By Wendy Hodge
I’m a planner. My kids used to joke that the perfect Christmas gift for me would be a 10-year calendar that’s already filled in with every major thing (and most of the minor things, too). Don’t get me wrong – I love surprises and spontaneous trips and unexpected adventures. I just like to know they’re coming, that’s all.
Last week was a week we had been looking forward to, my best friend and I. For five whole days, we could be together. We’d planned elaborate meals and movies we wanted to see and places we wanted to go. I had a countdown clock on my phone that started with 550 hours and slowly wound its way down to Monday morning.
I woke up Monday with what I realized was a kidney infection. It’s been decades since I’ve had one, but the symptoms are unforgettable. By evening, I had been prescribed an antibiotic to take with meals. So, with the perfectly grilled steaks and seared scallops that my best friend prepared, I took the first dose of said antibiotic.
Thirty minutes later, our lovely evening looked more like a scene from Alien. Something wicked was fighting its way out of my innards. I spent quite a bit of time in the bathroom, with my best friend trying to help in some way. Unfortunately I was beyond help at that point. Things went from bad to worse around midnight when I felt what I can only describe as a bolt of lightning in both my legs. The blood in my veins felt as if it was filled with glass. The pain literally took my breath away. The rest of the night was agony. Unable to find a comfortable position to lie down or even sit, I paced the floors and prayed for morning.
Finally, around 5 a.m., I was able to collapse on the bed. Knowing I needed another dose of antibiotic, I made some toast and choked down a few bites with my medication. Within 30 minutes, the whole cycle started again. I was violently ill, and the pain in my legs was worse than before.
Because I did not want to interrupt anyone’s day (and maybe because I’m a little bit stubborn), I drove myself to the ER. Two doctors, three nurses, multiple failed IV attempts, and a wagonload of medication later, I found myself in a room on the 5th floor.
I had a team of nurses and physicians who took wonderful care of me. Research was done, tests were run, and finally I was told, “Ms. Wendy, you are one in a trillion.”
“Why, thank you,” I slurred through my morphine haze.
“What I mean is, you have had an acute reaction to the antibiotic you were taking, Bactrim. I’ve read about it happening, but I’ve never seen it firsthand. It’s very rare… about 1 in a trillion chance of having these kinds of symptoms.”
“Oh. Well. Lucky me.”
The doctor patted my hand and smiled. “We will need to keep you here for a few days to get you rehydrated and make sure there is nothing else going on.”
My heart sank. Our lovely week was ruined.
On day one, my best friend brought me a table full of snacks. All my favorites. Snickers, peach rings, jelly beans, Pringles. And the cutest little pack of Kleenex…. because morphine makes me emotional. The second day, he came and sat with me while I drifted in and out of a drug-induced sleep. I remember him holding my hand.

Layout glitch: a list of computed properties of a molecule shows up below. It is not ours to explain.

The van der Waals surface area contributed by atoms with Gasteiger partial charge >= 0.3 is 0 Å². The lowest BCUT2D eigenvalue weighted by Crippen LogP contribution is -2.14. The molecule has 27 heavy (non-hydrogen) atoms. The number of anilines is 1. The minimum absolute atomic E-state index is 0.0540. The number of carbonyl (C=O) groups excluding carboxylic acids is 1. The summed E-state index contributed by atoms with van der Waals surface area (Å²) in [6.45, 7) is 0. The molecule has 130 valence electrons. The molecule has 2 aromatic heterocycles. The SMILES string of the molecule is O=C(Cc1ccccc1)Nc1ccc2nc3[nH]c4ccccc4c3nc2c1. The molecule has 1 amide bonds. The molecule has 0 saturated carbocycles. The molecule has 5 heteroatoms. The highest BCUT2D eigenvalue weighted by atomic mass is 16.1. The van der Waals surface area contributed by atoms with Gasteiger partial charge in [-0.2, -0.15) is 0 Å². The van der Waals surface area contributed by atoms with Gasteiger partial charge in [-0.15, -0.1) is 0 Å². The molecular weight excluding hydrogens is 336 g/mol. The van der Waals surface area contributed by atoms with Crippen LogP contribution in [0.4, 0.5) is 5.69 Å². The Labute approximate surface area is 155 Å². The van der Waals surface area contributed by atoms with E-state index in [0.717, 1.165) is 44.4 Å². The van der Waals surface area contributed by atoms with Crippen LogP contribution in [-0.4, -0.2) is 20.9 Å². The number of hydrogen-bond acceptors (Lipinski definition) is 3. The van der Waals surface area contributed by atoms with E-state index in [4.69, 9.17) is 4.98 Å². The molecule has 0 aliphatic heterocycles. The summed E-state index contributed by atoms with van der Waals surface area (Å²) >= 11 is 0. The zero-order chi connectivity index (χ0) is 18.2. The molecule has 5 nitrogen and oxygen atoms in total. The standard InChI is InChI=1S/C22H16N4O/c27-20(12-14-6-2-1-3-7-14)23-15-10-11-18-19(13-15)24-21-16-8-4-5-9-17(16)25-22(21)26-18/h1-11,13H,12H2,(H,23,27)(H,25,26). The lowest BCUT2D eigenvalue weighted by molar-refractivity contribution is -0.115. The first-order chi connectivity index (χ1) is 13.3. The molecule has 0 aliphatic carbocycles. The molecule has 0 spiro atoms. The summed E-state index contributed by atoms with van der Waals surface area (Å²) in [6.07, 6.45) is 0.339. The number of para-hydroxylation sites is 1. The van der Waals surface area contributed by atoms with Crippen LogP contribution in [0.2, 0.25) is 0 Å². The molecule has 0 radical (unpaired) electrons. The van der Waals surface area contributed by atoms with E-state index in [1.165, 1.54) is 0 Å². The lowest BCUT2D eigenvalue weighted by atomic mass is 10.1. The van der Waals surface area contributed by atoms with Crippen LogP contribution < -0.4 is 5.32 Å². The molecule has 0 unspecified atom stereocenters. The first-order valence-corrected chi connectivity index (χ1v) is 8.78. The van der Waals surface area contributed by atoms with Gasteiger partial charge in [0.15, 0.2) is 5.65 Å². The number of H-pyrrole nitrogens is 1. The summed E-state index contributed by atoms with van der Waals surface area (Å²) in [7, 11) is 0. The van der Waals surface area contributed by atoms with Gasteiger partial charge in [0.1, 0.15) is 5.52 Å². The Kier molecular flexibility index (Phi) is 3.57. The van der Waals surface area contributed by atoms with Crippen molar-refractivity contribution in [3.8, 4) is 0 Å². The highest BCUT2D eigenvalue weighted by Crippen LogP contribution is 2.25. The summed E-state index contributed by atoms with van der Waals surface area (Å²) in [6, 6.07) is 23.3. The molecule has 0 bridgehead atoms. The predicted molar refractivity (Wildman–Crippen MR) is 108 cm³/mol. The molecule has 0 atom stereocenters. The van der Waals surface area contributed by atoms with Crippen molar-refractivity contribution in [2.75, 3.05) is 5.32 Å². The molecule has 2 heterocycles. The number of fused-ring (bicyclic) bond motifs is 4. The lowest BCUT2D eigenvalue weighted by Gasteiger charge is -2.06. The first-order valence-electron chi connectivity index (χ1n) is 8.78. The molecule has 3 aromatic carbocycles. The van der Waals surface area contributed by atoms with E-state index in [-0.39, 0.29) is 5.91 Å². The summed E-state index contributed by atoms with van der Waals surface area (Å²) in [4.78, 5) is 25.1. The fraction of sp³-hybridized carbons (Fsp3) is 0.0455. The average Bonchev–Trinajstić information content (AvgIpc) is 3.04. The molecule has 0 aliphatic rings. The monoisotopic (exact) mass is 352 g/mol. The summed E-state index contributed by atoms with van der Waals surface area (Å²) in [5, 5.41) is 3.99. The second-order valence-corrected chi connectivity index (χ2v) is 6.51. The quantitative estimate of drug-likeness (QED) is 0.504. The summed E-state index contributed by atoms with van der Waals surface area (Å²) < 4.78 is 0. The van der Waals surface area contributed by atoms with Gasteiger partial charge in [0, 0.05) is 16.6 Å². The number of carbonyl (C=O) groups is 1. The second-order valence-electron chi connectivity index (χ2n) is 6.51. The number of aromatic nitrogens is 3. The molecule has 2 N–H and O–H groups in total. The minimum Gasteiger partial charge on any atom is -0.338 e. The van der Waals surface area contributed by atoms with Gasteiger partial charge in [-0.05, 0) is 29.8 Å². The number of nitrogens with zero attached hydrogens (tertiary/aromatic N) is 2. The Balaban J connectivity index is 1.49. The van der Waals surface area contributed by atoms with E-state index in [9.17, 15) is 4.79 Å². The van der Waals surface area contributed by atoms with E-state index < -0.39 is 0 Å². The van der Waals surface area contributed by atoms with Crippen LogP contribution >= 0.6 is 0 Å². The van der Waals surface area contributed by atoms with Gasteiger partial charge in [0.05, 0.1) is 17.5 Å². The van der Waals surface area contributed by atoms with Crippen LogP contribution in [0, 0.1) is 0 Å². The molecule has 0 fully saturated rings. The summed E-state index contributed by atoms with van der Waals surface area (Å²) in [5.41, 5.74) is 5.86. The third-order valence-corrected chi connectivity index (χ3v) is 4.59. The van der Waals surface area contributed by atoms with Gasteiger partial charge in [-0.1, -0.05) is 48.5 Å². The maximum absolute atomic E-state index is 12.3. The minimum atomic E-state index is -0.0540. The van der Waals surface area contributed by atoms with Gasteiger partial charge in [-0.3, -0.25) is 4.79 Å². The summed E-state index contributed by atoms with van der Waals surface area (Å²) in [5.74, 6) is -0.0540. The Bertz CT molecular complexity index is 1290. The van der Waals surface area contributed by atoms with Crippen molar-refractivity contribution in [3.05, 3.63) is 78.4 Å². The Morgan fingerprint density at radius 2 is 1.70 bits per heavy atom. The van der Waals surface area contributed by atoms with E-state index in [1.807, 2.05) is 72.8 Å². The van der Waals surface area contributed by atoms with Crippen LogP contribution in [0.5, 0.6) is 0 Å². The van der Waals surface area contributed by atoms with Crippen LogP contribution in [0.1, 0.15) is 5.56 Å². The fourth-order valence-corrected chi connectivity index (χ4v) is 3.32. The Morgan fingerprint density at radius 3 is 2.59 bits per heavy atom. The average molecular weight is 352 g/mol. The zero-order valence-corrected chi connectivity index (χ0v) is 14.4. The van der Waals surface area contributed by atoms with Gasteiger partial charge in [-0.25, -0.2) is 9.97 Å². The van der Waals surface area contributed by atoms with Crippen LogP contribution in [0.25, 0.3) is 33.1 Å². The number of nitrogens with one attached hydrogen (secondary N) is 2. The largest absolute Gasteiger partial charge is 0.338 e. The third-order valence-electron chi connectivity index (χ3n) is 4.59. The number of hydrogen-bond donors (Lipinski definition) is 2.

The third day, I was more alert and able to eat a bit more. That evening he arrived just as my dinner tray was delivered. He ate the meatballs. I ate the sweet potatoes. He ate the broccoli. I ate the pie. And we laughed and talked, easy and comfortable as always. We joked with nurses and techs who came in the room. The time flew by, and my laughter echoed into the hallway.
When it was time for him to go, my best friend stopped at the door and turned to say, “I’m glad I got to see you today. Thanks for another great date night.”
Laughing, I said, “Not exactly what we’d planned, huh?”
“It was you and me, and that’s just perfect.”
When the nurse came in a few minutes later, I was still grinning. As she listened to my heart, I told her how much fun we have and how there is never a shortage of things to talk about and how he never fails to make me laugh.
“Hon, you’ll have to stop talking. You’re heart rate is through the roof.”
“Be still my heart,” I whispered, and the nurse winked at me and smiled.
I learned a lot this week. I learned that Bactrim is on my list of things to avoid at all costs. I learned that my veins are terrible when it comes to having an IV. I learned that there is no limit to the number of episodes of The Office a person can watch and still find them hysterical. I learned that I can plan all day long, but in the end not a whole lot is up to me. And I learned that it doesn’t matter what the walls around us look like, wherever I am with my best friend is exactly the right place.
Wendy Hodge is an Opelika native, an empty nester and lover of all things Opelika. She previously had a column titled A Word or Ten, which was featured in the Tennessee Star Journal and is currently awaiting release of her first novel with Harper Collins Publishing Company.